Courtesy of Commons, this photo shows a fire truck painted with the word "FIRE" and its mirror image (so that one or the other will be readable whether viewed directly or through a car's mirror):

enter image description here

In mathematics, I'm not aware of a specific name for a 2D matrix which has this property. There is something called a centrosymmetric matrix but this requires symmetry about the center, not just in one axis (and the matrix must therefore be square). If your question is really mathematical in nature, you might get a better answer on Mathematics Stack Exchange.

5
  • But the answer still won't be mirror matrix. Because that is a total different concept in Mathematics. Sep 16, 2020 at 20:45
  • @DhanishthaGhosh As I note in the answer, I'm not aware of a mathematical term for such a matrix. (I have an undergraduate degree in mathematics. There may be a term I'm not aware of, but I doubt it. This property isn't too common or useful in most matrices.) "Mirror matrix" is also not a thing.
    – TypeIA
    Sep 16, 2020 at 20:46
  • 1
    True. I meant no disrespect when I commented on your answer. But it is true that these type of matrices are rare. Though I must say, I just found an article about mirror matrix about the diagonal. Might be it is because there is a explicit mentioning of "about diagonal". geeksforgeeks.org/mirror-matrix-across-diagonal. Do you mind helping me with this? Sep 16, 2020 at 20:51
  • @TypeIA: This is not an inherent property of a matrix. I actually want to say transform matrix A to matrix B, in a way that matrix B elements are mirror refection (or something like that) of matrix A. So, I don't think it is a mathematical question or it has a technical word in mathematics. But the reason I mentioned that I exactly want it for matrices is that I searched for some words that are used for images, but when I use it along with matrices It seems odd to me. So, I am searching for a word that is suitable for matrices, but it may not limited to matrices or technical.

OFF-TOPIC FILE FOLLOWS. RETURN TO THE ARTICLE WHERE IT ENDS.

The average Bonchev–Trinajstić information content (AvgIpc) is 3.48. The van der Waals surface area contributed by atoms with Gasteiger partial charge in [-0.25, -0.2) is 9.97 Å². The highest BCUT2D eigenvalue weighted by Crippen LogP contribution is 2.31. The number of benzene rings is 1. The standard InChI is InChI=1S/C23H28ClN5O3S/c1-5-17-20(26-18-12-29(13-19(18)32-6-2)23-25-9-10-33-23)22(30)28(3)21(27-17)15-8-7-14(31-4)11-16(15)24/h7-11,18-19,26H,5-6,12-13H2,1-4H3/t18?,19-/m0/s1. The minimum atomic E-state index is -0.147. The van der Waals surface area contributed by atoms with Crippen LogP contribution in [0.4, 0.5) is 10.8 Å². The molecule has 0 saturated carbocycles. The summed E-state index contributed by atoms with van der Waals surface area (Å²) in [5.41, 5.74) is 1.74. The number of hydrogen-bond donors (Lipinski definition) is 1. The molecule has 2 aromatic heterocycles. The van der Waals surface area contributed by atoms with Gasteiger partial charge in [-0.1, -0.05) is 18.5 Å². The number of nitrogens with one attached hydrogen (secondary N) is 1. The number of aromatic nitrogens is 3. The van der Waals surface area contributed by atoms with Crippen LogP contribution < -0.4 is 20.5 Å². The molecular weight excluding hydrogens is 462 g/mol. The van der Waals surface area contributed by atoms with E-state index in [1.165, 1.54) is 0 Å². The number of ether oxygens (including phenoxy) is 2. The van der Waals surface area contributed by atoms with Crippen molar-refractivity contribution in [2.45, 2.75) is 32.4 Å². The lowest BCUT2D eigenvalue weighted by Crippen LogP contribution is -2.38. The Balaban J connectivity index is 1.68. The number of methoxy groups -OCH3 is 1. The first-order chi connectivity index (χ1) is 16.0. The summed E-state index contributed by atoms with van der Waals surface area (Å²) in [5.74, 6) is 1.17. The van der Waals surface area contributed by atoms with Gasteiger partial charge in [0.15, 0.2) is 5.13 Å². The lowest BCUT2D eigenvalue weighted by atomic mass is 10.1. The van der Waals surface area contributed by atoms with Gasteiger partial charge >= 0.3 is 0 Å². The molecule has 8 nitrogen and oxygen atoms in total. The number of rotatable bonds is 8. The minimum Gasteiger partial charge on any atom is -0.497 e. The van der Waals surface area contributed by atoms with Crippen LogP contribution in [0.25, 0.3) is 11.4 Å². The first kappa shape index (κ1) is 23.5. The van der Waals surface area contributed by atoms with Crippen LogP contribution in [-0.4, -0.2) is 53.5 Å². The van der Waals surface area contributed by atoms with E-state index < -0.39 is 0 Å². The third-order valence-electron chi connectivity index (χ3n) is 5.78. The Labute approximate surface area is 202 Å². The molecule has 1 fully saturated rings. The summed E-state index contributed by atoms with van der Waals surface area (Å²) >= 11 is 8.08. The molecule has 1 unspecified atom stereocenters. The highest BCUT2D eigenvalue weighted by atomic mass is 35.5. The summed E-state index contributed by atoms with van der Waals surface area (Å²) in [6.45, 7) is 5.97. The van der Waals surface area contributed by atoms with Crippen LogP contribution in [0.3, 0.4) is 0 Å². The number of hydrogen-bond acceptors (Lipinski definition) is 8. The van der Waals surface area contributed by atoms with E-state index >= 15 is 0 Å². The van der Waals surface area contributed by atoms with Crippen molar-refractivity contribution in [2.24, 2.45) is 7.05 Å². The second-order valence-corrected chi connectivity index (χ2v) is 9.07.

– m123
    Sep 16, 2020 at 21:14
  • @TypeIA:... it may not be limited to matrices or be technical. Even or it may be limited or technical.
    – m123
    Sep 16, 2020 at 21:22
0

For an image, we can say that it's reflected about the vertical axis. However, for a matrix, that's not quite appropriate. As just one example of the questions that might arise from that terminology, if one of the entries is 21, then are we changing that to 12? It's probably better to say "columns reversed". To make a noun version, you can say "The matrix with its columns reversed" or "column-reversed matrix".

To address the concern you raised in a comment, you could say "column order reversed".

1
  • @ Thanks. "columns reversed" seems nice. But I guess it is a little vague. Since, when I am thinking about columns reversed, I feel that I should make each column upside down. Maybe it can get more accurate using an adjective which refers to the direction. But if this is the case, which adjective?
    – m123
    Sep 16, 2020 at 21:00

You must log in to answer this question.

Not the answer you're looking for? Browse other questions tagged .